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Alta Badia: Dropping friends with ease and hiring the world's highest e-bikes

Nick Busca
24 Jul 2019

E-bike riding in the mountains around Alta Badia. Photos: Alex Moling, Nick Busca, Pinarello

Just before our group reached the Mur del Giat — a short incline of only 360 metres, but with gradients reaching a maximum of 19% — I started to hear the mechanical sound of gears switching from the smaller to the bigger cogs on rear cassettes. It was a preventive attempt to avoid the worst case scenario: walking up the hill and pushing the bike up the road.

I, on the other hand, couldn’t be bothered to change any gear at all. I kept stayed on the 53 chainring at the front, stomped more power on my pedals and spun away without any issues.

Nobody in my group could keep up with my acceleration; they all had to struggle with not only the gradient, but with the heat of a classic July day in the Italian Alps: blue sky, no clouds and high temperatures. Even with that sort of effort I didn’t break a sweat.

I wasn’t dreaming, although I frequently dream of winning bike races in such a powerful manner. Nor did I dope before the ride. I was simply cycling on a Pinarello Nytro — the first electric bike launched in 2017 by the high-end Italian bike manufacturer.

Today (6th July) also happens to be the be the eve of the 33th Maratona Dles Dolomites, the gran fondo that has become a must for cyclists all over the world.

A gentle spin down (and then back up) the Alta Badia valley from Corvara — a picturesque village nestled at 1,500 metres of altitude on the Italian Dolomites — is the perfect preparation for the titanic effort I have to endure the day after: 138 km and 4,000+ metres of vertical elevation. But a gentle spin with an e-bike is an even better idea to spin the legs without letting the fatigue settle in too soon ahead of the main event.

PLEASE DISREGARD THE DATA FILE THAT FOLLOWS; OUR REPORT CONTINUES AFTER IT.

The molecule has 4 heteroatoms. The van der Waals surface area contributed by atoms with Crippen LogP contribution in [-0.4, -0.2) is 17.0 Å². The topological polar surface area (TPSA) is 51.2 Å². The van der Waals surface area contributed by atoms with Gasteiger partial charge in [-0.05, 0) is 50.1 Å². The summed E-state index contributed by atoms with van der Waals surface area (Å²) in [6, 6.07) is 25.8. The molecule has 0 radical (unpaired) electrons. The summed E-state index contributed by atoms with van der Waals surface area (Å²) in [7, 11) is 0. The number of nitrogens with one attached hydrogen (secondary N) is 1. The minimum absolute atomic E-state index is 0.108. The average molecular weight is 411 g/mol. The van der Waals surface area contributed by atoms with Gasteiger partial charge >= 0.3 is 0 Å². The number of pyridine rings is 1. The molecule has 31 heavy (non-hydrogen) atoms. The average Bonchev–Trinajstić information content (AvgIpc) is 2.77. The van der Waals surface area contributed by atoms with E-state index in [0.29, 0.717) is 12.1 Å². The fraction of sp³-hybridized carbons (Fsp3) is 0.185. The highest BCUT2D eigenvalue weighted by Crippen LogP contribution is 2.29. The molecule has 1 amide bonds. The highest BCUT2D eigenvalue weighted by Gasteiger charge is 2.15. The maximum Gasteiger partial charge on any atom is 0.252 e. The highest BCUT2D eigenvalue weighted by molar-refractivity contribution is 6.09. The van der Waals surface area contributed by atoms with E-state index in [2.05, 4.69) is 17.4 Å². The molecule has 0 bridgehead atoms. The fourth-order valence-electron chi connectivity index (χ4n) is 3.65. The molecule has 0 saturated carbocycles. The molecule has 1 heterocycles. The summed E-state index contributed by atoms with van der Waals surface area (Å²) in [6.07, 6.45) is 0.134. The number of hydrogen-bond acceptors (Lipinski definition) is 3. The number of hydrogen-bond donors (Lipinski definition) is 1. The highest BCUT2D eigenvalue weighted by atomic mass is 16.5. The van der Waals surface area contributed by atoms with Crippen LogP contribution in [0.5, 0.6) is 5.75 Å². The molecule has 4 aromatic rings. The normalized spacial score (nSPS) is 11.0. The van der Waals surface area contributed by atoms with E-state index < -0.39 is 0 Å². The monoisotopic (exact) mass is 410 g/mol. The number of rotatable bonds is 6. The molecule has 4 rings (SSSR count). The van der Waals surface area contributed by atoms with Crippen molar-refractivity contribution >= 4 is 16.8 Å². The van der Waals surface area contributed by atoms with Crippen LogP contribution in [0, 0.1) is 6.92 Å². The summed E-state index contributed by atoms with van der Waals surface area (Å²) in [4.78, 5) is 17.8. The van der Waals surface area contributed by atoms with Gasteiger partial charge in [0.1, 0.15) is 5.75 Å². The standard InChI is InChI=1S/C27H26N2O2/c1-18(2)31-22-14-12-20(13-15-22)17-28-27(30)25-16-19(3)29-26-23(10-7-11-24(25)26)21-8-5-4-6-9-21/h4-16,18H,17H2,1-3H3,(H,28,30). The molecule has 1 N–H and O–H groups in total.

The ride

In the first kilometres of the ride, where the road was mostly downhill and the group I was riding with was quite speedy, the benefits of the Nytro were mostly down to its braking responsiveness (the bike comes with Sram hydraulic disc brakes) and its superb stability while cornering.

On the flip side, as per the EU and UK legislation, even the powerful Fazua drive unit of the Nytro (400 watts of max assistance) switches off at 25kmh (15mph). And that results in a pretty heavy bike to pedal around if you have some friends with strong legs to keep up with (with 14kg of total weight, the Nytro is not the lightest model out there).

But when the road goes up, well, then there is no more downside and the ride became a true testament of 'what it feels like to be really fit.'

Nonetheless, it took me a little while to get used to the system and how it works. The most powerful assistance of the Nytro comes into play above 4-5% gradient, when the pedal stroke gets heavier and you have to put a higher torque into the pedals to counterbalance the effect of the ascent.

I noticed that on top of the gradient, the other factor that made the biggest difference to the pedalling assistance was the cadence I was pedalling at. When I went below 60 revolutions per minute, the system chanted its best symphony.

It didn’t take much time for me to become quite needy and greedy. 'Oh, is that all the power you've got, Nytro? Can’t you give me some more?' and as soon as I got into that magic spot (60rpm and 5% gradient) I only had to put into the pedals 50 to 70 watts to spin up the climb at around 15 to 20kmh.

My friends were sweating, while I could have gone into the office without even taking a shower.